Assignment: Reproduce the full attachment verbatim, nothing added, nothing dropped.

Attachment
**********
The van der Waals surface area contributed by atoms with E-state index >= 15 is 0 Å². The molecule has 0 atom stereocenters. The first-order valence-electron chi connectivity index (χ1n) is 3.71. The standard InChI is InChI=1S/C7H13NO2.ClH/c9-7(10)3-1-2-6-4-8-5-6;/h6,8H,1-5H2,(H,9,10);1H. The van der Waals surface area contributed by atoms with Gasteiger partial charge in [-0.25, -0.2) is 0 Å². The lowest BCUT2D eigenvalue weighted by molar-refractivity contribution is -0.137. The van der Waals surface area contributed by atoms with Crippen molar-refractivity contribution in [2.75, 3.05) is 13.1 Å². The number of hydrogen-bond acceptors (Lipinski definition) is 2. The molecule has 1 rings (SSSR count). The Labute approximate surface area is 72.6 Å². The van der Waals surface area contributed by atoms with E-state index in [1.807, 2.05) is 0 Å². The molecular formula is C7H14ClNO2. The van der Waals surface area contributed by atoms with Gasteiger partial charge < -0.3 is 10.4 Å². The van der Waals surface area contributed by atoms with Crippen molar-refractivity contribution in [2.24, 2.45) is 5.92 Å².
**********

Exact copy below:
The van der Waals surface area contributed by atoms with E-state index >= 15 is 0 Å². The molecule has 0 atom stereocenters. The first-order valence-electron chi connectivity index (χ1n) is 3.71. The standard InChI is InChI=1S/C7H13NO2.ClH/c9-7(10)3-1-2-6-4-8-5-6;/h6,8H,1-5H2,(H,9,10);1H. The van der Waals surface area contributed by atoms with Gasteiger partial charge in [-0.25, -0.2) is 0 Å². The lowest BCUT2D eigenvalue weighted by molar-refractivity contribution is -0.137. The van der Waals surface area contributed by atoms with Crippen molar-refractivity contribution in [2.75, 3.05) is 13.1 Å². The number of hydrogen-bond acceptors (Lipinski definition) is 2. The molecule has 1 rings (SSSR count). The Labute approximate surface area is 72.6 Å². The van der Waals surface area contributed by atoms with E-state index in [1.807, 2.05) is 0 Å². The molecular formula is C7H14ClNO2. The van der Waals surface area contributed by atoms with Gasteiger partial charge < -0.3 is 10.4 Å². The van der Waals surface area contributed by atoms with Crippen molar-refractivity contribution in [2.24, 2.45) is 5.92 Å².